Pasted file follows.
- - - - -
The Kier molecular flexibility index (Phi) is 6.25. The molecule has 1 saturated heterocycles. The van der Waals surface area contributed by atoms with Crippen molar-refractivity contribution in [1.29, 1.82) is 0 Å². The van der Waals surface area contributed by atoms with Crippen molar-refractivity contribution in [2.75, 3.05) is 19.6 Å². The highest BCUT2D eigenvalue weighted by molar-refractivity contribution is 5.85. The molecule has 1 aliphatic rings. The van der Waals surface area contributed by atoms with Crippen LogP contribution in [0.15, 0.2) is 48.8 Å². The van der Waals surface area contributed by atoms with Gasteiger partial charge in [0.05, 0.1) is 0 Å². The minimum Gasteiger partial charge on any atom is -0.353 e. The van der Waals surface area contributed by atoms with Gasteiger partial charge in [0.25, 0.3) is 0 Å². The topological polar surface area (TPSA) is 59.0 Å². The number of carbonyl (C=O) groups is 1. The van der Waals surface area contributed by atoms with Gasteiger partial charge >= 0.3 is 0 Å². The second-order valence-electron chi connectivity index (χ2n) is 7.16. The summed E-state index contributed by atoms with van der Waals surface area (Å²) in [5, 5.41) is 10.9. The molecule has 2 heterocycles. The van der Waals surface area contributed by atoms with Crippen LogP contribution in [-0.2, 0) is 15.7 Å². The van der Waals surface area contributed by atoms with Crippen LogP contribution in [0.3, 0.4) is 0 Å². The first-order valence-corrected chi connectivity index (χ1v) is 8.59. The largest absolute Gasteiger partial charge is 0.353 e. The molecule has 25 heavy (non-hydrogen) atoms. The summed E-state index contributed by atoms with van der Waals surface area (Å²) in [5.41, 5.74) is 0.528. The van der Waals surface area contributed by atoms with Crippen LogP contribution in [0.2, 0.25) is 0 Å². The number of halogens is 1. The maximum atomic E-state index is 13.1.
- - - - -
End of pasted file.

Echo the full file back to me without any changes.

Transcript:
The Kier molecular flexibility index (Phi) is 6.25. The molecule has 1 saturated heterocycles. The van der Waals surface area contributed by atoms with Crippen molar-refractivity contribution in [1.29, 1.82) is 0 Å². The van der Waals surface area contributed by atoms with Crippen molar-refractivity contribution in [2.75, 3.05) is 19.6 Å². The highest BCUT2D eigenvalue weighted by molar-refractivity contribution is 5.85. The molecule has 1 aliphatic rings. The van der Waals surface area contributed by atoms with Crippen LogP contribution in [0.15, 0.2) is 48.8 Å². The van der Waals surface area contributed by atoms with Gasteiger partial charge in [0.05, 0.1) is 0 Å². The minimum Gasteiger partial charge on any atom is -0.353 e. The van der Waals surface area contributed by atoms with Gasteiger partial charge in [0.25, 0.3) is 0 Å². The topological polar surface area (TPSA) is 59.0 Å². The number of carbonyl (C=O) groups is 1. The van der Waals surface area contributed by atoms with Gasteiger partial charge >= 0.3 is 0 Å². The second-order valence-electron chi connectivity index (χ2n) is 7.16. The summed E-state index contributed by atoms with van der Waals surface area (Å²) in [5, 5.41) is 10.9. The molecule has 2 heterocycles. The van der Waals surface area contributed by atoms with Crippen LogP contribution in [-0.2, 0) is 15.7 Å². The van der Waals surface area contributed by atoms with Crippen LogP contribution in [0.3, 0.4) is 0 Å². The first-order valence-corrected chi connectivity index (χ1v) is 8.59. The largest absolute Gasteiger partial charge is 0.353 e. The molecule has 25 heavy (non-hydrogen) atoms. The summed E-state index contributed by atoms with van der Waals surface area (Å²) in [5.41, 5.74) is 0.528. The van der Waals surface area contributed by atoms with Crippen LogP contribution in [0.2, 0.25) is 0 Å². The number of halogens is 1. The maximum atomic E-state index is 13.1.